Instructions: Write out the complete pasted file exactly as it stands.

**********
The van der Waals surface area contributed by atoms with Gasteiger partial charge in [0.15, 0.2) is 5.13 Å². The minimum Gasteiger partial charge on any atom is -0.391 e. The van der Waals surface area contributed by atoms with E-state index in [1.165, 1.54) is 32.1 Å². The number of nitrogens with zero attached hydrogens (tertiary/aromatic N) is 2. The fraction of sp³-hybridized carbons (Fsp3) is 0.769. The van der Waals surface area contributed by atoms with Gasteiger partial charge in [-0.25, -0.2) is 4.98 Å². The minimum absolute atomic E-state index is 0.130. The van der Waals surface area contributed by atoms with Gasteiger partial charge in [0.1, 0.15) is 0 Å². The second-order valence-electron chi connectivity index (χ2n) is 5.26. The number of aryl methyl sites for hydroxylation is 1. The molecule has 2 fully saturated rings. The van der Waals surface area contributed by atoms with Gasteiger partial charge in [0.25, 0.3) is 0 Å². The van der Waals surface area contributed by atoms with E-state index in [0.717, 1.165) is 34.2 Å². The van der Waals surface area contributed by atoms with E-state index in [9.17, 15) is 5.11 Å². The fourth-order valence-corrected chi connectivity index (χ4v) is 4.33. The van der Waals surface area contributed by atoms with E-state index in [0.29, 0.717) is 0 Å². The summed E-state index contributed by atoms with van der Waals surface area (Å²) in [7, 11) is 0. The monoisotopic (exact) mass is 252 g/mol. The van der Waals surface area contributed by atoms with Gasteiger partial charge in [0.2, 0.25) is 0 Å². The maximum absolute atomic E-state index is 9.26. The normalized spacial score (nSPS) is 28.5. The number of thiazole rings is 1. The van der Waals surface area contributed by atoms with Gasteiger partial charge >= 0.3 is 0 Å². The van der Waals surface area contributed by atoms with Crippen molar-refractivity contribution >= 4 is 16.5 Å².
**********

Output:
The van der Waals surface area contributed by atoms with Gasteiger partial charge in [0.15, 0.2) is 5.13 Å². The minimum Gasteiger partial charge on any atom is -0.391 e. The van der Waals surface area contributed by atoms with E-state index in [1.165, 1.54) is 32.1 Å². The number of nitrogens with zero attached hydrogens (tertiary/aromatic N) is 2. The fraction of sp³-hybridized carbons (Fsp3) is 0.769. The van der Waals surface area contributed by atoms with Gasteiger partial charge in [-0.25, -0.2) is 4.98 Å². The minimum absolute atomic E-state index is 0.130. The van der Waals surface area contributed by atoms with Gasteiger partial charge in [0.1, 0.15) is 0 Å². The second-order valence-electron chi connectivity index (χ2n) is 5.26. The number of aryl methyl sites for hydroxylation is 1. The molecule has 2 fully saturated rings. The van der Waals surface area contributed by atoms with Gasteiger partial charge in [0.25, 0.3) is 0 Å². The van der Waals surface area contributed by atoms with E-state index in [0.717, 1.165) is 34.2 Å². The van der Waals surface area contributed by atoms with E-state index in [9.17, 15) is 5.11 Å². The fourth-order valence-corrected chi connectivity index (χ4v) is 4.33. The van der Waals surface area contributed by atoms with E-state index in [0.29, 0.717) is 0 Å². The summed E-state index contributed by atoms with van der Waals surface area (Å²) in [7, 11) is 0. The monoisotopic (exact) mass is 252 g/mol. The van der Waals surface area contributed by atoms with Gasteiger partial charge in [0.2, 0.25) is 0 Å². The maximum absolute atomic E-state index is 9.26. The normalized spacial score (nSPS) is 28.5. The number of thiazole rings is 1. The van der Waals surface area contributed by atoms with Gasteiger partial charge >= 0.3 is 0 Å². The van der Waals surface area contributed by atoms with Crippen molar-refractivity contribution >= 4 is 16.5 Å².